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Why I Married My Nissan LEAF

Originally published on RMI.
By Peter Bronski

When I last wrote about electric vehicles (EVs), I focused on range anxiety—and more specifically, my lack thereof—and why it should be a non-issue for many drivers who fall into a particular demographic sweet spot. In the article I cited a 2013 statistic that a whopping 92 percent of surveyed EV drivers reported overall satisfaction with their battery electric car. However, a commenter argued that such a statistic would likely be skewed because EV drivers would be inclined to report satisfaction. They’d just made a major purchase, the commenter said, and that substantial investment would bias drivers toward wanting to be satisfied with their EV, whether they truly were or not.

I absolutely agree. And I don’t. I’ll explain.

LEAFI don’t disagree that EV drivers are prone to being satisfied with their car, but I strongly believe it’s unfair to single them out. For one, I previously noted how EV drivers self-select, so they by default come from a demographic more likely to be satisfied with their car, since an EV is well-suited to their needs. But for another, the same factors that bias an EV driver toward reporting satisfaction with their vehicle also hold for any other major purchase—a gasoline-burning car, a house, even a smartphone. When you’ve just dropped major coin on an important purchase, no one wants to regret it. You look for the positive. You want it to work out.

This looking for the positive—and similarly, downplaying the negative—goes by another familiar name: compromise. The ideal that checks every box on your wish list rarely exists. Speaking from personal experience, that’s certainly been the case for me … with my chosen city and state, my house, and every car I’ve ever driven.

  • I live in Colorado, where the Rocky Mountains are my glorious playground and where I’m a short drive, moderate bicycle, or long run from the office. But as a New York native, would I love to also be closer to the ocean and the boating, fishing, surfing, and fresh seafood of my childhood? Absolutely.
  • The house my wife and I ultimately bought here was a delicate balance of community, commute, school district, proximity to hiking and recreation trails, neighborhood, the physical house itself, and what we could get for our money where.
  • And then there was our Jeep Cherokee, which had clearance and 4WD but modest fuel economy, and our Honda Accord, which offers 50 percent better gas mileage but only front-wheel drive and standard sedan clearance. (We sold the Jeep four years ago and kept the Honda.)

Things like these—state of residence, house, vehicle—are big commitments. We weigh the requisite compromises carefully. We make a researched, informed decision (though sometimes also a rash decision informed chiefly by emotion and impulse). And we move forward with life, and all the benefits and constraints our chosen direction involves.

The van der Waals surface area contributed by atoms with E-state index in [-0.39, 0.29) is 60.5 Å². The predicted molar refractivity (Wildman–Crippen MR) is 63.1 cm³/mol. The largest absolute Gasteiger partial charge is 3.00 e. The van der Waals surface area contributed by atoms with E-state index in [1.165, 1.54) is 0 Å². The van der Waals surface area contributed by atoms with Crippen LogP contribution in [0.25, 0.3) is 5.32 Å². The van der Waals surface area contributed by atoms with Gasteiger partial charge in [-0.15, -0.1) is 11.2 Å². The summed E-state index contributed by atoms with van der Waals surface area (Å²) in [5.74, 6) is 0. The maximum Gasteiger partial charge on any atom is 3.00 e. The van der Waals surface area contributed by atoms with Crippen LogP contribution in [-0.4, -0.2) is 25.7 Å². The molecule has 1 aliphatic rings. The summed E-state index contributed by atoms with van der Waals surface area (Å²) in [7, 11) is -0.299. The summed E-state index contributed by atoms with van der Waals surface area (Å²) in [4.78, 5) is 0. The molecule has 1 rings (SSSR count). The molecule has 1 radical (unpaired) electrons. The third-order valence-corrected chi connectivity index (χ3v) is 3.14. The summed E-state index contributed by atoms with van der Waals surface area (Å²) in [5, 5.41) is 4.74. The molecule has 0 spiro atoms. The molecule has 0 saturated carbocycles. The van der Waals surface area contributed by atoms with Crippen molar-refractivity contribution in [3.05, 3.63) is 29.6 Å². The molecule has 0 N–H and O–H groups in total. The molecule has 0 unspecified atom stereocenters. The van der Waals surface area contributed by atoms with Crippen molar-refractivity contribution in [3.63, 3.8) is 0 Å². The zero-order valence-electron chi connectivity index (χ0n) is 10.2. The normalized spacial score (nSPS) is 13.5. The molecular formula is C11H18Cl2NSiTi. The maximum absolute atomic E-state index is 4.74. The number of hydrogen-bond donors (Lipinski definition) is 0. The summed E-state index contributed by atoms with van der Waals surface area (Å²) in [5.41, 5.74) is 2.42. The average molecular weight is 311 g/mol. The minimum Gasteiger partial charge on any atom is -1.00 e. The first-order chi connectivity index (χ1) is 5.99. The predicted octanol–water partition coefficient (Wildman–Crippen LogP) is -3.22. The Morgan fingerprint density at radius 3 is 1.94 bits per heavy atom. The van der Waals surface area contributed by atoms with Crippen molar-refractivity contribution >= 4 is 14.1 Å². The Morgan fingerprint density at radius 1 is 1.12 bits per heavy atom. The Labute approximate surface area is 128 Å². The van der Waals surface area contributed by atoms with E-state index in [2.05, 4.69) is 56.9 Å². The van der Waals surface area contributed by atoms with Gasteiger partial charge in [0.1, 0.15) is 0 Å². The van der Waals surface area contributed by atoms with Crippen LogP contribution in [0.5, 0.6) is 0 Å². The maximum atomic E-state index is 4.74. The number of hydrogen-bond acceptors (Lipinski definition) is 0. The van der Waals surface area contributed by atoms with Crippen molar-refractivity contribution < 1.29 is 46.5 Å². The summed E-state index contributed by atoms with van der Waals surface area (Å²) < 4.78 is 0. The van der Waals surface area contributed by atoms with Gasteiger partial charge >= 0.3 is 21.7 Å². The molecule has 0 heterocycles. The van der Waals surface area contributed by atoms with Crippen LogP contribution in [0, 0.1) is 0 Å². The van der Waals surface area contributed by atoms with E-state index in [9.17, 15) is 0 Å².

And then it dawned on me. This sounded an awful lot like marriage, with which I now have more than 11 years of experience. A spouse can be perfect for you, but there exists no objectively perfect spouse. Marriage is a big commitment, plain and simple, and seeing through the long-term success of such a relationship necessarily requires compromise. But when you the pick the “right” spouse, those compromises are easier and far fewer to make. Which is how I realized that I’d married my Nissan LEAF (and my state… and my house… and, of course, my real wife, Kelli).

We report satisfaction, not because we’re ignoring or otherwise glossing over the negative, but rather because we’re willing to focus on the positive and to make the relationship work. And as I’ve previously written, for drivers in the EV sweet spot, “making the relationship work” is easy because they’re a shoe-in for the EV demographic. For me, one of the few compromises I feel like I’ve made with the LEAF is this: range is not at all an issue, but with three young children all still in either full-back booster seats or rear-facing car seats, buckling them in three across the back seat is pretty snug.

Are EV drivers more inclined to be satisfied with their EVs? Sure. That’s in large part because they know what they’re getting into—they fit the EV sweet spot demographic—and so their percent satisfaction rate is going to be higher. But even for those EV drivers who might not be totally over the moon but report satisfaction anyway, that’s fine. They’re coming face-to-face with the realities of their new automotive relationship, and they’re effectively saying, “I’m going to make this work, because the positive outweighs the negative, and gosh darn it, this is worth it.”

As the year soon ticks over to 2015, it’ll become time to celebrate the one-year anniversary with my EV. I don’t know that I’ll pop a bottle of bubbly. But I do know that I’m as committed to that relationship as ever. Our Nissan LEAF and me, we’re “right” for each other. It’s a strong relationship, and as in any marriage, the minor negatives fade to the background while the positives amplify in the foreground. Our honeymoon period may be over, but when I look at my EV, tiny warts and all, I’m still in it for the long haul. Don’t fault me for it.

Reprinted with permission.

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Since 1982, RMI (previously Rocky Mountain Institute) has advanced market-based solutions that transform global energy use to create a clean, prosperous and secure future. An independent, nonprofit think-and-do tank, RMI engages with businesses, communities and institutions to accelerate and scale replicable solutions that drive the cost-effective shift from fossil fuels to efficiency and renewables. Please visit for more information.


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